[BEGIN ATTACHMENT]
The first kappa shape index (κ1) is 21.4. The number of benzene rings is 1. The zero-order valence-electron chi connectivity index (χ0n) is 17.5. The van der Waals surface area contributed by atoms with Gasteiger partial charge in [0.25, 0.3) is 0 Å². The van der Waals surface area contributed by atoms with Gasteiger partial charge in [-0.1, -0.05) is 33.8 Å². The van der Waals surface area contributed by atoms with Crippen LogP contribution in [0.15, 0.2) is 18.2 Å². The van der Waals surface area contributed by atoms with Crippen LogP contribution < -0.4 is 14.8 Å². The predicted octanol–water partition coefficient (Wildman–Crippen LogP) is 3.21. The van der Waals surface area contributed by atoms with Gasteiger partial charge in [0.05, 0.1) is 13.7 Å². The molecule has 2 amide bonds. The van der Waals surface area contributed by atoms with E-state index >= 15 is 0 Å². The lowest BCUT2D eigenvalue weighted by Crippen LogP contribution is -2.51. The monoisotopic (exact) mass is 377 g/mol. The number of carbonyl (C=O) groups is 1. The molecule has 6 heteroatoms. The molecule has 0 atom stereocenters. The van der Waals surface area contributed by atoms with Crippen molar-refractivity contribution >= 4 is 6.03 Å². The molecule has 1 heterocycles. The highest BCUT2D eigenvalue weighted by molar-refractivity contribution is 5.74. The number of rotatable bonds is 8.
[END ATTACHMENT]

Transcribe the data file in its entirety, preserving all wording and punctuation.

The first kappa shape index (κ1) is 21.4. The number of benzene rings is 1. The zero-order valence-electron chi connectivity index (χ0n) is 17.5. The van der Waals surface area contributed by atoms with Gasteiger partial charge in [0.25, 0.3) is 0 Å². The van der Waals surface area contributed by atoms with Gasteiger partial charge in [-0.1, -0.05) is 33.8 Å². The van der Waals surface area contributed by atoms with Crippen LogP contribution in [0.15, 0.2) is 18.2 Å². The van der Waals surface area contributed by atoms with Crippen LogP contribution < -0.4 is 14.8 Å². The predicted octanol–water partition coefficient (Wildman–Crippen LogP) is 3.21. The van der Waals surface area contributed by atoms with Gasteiger partial charge in [0.05, 0.1) is 13.7 Å². The molecule has 2 amide bonds. The van der Waals surface area contributed by atoms with E-state index >= 15 is 0 Å². The lowest BCUT2D eigenvalue weighted by Crippen LogP contribution is -2.51. The monoisotopic (exact) mass is 377 g/mol. The number of carbonyl (C=O) groups is 1. The molecule has 6 heteroatoms. The molecule has 0 atom stereocenters. The van der Waals surface area contributed by atoms with Crippen molar-refractivity contribution >= 4 is 6.03 Å². The molecule has 1 heterocycles. The highest BCUT2D eigenvalue weighted by molar-refractivity contribution is 5.74. The number of rotatable bonds is 8.